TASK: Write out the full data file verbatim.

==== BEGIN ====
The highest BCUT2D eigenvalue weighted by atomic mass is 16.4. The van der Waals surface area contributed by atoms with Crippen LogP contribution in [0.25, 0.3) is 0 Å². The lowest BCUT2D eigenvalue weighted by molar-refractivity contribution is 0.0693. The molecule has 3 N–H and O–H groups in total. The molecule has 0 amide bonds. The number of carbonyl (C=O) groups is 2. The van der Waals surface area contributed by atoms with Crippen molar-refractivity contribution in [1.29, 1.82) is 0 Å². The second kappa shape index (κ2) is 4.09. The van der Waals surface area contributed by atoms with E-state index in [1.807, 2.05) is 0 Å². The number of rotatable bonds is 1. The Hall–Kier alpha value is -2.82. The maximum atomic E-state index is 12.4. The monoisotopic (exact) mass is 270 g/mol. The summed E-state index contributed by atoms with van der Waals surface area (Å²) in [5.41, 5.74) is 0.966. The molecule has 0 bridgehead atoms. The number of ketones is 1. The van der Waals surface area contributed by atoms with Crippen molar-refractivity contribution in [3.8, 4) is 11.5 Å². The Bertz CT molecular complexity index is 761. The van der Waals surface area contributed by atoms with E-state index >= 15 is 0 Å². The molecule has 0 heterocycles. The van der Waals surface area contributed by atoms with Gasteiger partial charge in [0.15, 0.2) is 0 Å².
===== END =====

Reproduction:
The highest BCUT2D eigenvalue weighted by atomic mass is 16.4. The van der Waals surface area contributed by atoms with Crippen LogP contribution in [0.25, 0.3) is 0 Å². The lowest BCUT2D eigenvalue weighted by molar-refractivity contribution is 0.0693. The molecule has 3 N–H and O–H groups in total. The molecule has 0 amide bonds. The number of carbonyl (C=O) groups is 2. The van der Waals surface area contributed by atoms with Crippen molar-refractivity contribution in [1.29, 1.82) is 0 Å². The second kappa shape index (κ2) is 4.09. The van der Waals surface area contributed by atoms with E-state index in [1.807, 2.05) is 0 Å². The number of rotatable bonds is 1. The Hall–Kier alpha value is -2.82. The maximum atomic E-state index is 12.4. The monoisotopic (exact) mass is 270 g/mol. The summed E-state index contributed by atoms with van der Waals surface area (Å²) in [5.41, 5.74) is 0.966. The molecule has 0 bridgehead atoms. The number of ketones is 1. The van der Waals surface area contributed by atoms with Crippen molar-refractivity contribution in [3.8, 4) is 11.5 Å². The Bertz CT molecular complexity index is 761. The van der Waals surface area contributed by atoms with E-state index >= 15 is 0 Å². The molecule has 0 heterocycles. The van der Waals surface area contributed by atoms with Gasteiger partial charge in [0.15, 0.2) is 0 Å².